Offensive Gameplan and Playcalling

We're already seeing a number of teams adding both the read option and the pistol into their offense. But those teams will be working with less out of those offenses than the Redskins will. While teams will be more prepared in their defensive gameplan for many looks, the Redskins have the advantage of being one-step ahead of the rest of the league, and can add wrinkles other teams cannot account for yet. Sure, a lot of the pistol and read option will be largely the same and dependent upon execution, but the threat of adding a play or two to the mix that teams don't have on tape from last year will be what really pushes the Redskins ahead this season. But the gameplan will be even more fluid and threatening because of...

Alfred Morris

Morris, the sensational running back for the Redskins who, in his rookie year set the team rushing yards record previously held by Clinton Portis, and performed league-wide as a top 2 back in most major categories--yards included--will really be able to help the offense this year if he is able to stay healthy and consistently produce on the ground as he did last season. Morris probably won't see as many touches as last year, which should be good for everyone as that would mean Morris takes less damage to his own body, there are more threats out of the backfield in the rotation, and the team can utilize more threats from the option and triple option. But the playbook opens up because Morris is a threat when running the football, and teams absolutely have to account for his presence on the field. This will open the outside for threats like...

Pierre Garcon and the Wide Receivers

Pierre Garcon's impact on the team last year was noted. When he was on the field, all of the wide receivers performed at a higher level, comfortable in their roles. When Garcon was out, defenses could key in on their responsibilities. Garcon is a threat because he doesn't let a play die easily. He is always moving and trying to find the soft spot in the defense when the route is eliminated by the defense and Griffin has to scramble. He's a feisty competitor as well, and is not afraid to get physical with or without the football in his hands. This intensity draws more attention from defenses and opens the field up. It doesn't hurt Garcon or the offense that Pierre is among one of the fastest threats at receiver in the league, either. But Garcon isn't the only threat. Josh Morgan is now completely healthy and has a year in this system and wants to prove he's not some castaway, but a real threat to make plays. Santana Moss sees limited targets and touches, but that is helping his durability and he is catching the football at times when he can turn the completion into points, which he did last year with the most receiving touchdowns on the team. But perhaps more importantly than wide receivers, are...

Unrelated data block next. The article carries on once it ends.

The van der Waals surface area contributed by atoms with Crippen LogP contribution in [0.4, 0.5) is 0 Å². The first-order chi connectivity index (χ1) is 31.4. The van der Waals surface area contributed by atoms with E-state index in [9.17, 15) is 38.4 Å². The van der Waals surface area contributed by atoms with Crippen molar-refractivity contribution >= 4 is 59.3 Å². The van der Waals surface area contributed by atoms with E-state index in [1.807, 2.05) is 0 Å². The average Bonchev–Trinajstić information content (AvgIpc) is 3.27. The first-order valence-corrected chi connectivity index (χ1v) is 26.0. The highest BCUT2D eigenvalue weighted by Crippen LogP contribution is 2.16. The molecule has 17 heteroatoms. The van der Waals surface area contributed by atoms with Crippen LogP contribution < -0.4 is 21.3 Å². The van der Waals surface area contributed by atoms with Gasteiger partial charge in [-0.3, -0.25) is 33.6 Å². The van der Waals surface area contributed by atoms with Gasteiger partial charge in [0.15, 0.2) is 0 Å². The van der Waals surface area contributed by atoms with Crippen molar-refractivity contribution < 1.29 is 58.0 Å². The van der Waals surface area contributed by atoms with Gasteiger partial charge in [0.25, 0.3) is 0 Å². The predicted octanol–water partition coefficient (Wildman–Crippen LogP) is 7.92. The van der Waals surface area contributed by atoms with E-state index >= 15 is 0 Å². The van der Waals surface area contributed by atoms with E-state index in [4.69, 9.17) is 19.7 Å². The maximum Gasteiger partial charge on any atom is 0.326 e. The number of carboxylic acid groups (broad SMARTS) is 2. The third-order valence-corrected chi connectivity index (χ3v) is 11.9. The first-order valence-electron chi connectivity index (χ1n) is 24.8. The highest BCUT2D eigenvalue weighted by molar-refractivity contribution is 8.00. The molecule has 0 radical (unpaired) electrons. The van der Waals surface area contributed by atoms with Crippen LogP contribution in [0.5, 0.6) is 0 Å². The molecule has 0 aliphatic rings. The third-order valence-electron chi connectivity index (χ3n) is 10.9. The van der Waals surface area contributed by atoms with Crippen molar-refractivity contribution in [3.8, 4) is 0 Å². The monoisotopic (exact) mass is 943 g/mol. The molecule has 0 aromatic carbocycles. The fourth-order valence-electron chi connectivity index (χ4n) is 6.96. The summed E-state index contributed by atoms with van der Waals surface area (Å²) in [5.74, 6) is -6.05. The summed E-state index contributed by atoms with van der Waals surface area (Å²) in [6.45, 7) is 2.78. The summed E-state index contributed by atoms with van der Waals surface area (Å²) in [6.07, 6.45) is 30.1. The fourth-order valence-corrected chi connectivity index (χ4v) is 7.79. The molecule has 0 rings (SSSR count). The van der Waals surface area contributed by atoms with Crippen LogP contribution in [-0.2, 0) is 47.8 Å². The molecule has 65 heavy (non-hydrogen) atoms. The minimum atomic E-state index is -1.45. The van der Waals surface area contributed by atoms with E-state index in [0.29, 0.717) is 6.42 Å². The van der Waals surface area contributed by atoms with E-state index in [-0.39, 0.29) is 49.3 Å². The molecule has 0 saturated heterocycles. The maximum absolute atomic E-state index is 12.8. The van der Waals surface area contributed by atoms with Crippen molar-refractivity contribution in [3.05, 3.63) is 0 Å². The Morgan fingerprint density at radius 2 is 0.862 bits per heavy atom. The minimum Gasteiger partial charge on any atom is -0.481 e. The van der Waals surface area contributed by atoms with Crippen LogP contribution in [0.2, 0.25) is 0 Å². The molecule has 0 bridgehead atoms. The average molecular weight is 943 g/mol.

Fred Davis and the Tight Ends

Fred Davis exited the season early last year with a torn achilles. Prior to his injury, Davis looked very comfortable in the offense and as though it suited his strengths. There was talk last offseason about Griffin and Davis not getting along, but it was apparent on a deep throw to the sideline in New Orleans that Griffin and Davis liked, respected, and communicated well with each other. Davis' injury did not necessarily destroy the team as some might have thought. The run game actually got more powerful, and the passing attack actually opened up more (considering Garcon returned just after Davis' injury). Niles Paul didn't step up and become a major threat, rather, Logan Paulsen showed coaches, teammates, fans, and opponents that he could be a real-deal threat on this team. Countless times we witnessed Logan put his body on the line and extend for a tough catch and keep plays alive by continuing to run when everything broke down. Davis is miles ahead of our other TE's, so his return should make the Redskins even more explosive and open things up for Garcon, but there is depth and the freedom to keep guys fresh and even use them in new roles.

Kendrick Lamar

...spazzed out. It wasn't the greatest shit ever spit, the hardest shit ever spit, or the cleanest shit ever spit... but for this era and this generation of babies who "rap" ... K.Dot said some shit that hit...

...and on another rapper's song!

That other rapper is eternally known as "???" because we've now never heard of 'em.

Friday, July 5, 2013

Fuck School Pt. I

I'm in a foul fucking mood right now!

The American Education system, and the entire Financial Aid process, is fucking retarded.

Why is it, that all of my information is on file with my school and all of the Federal Government agencies I'm using for Financial Aid, but I have to submit and re-submit the same information on every single form that they already have on file?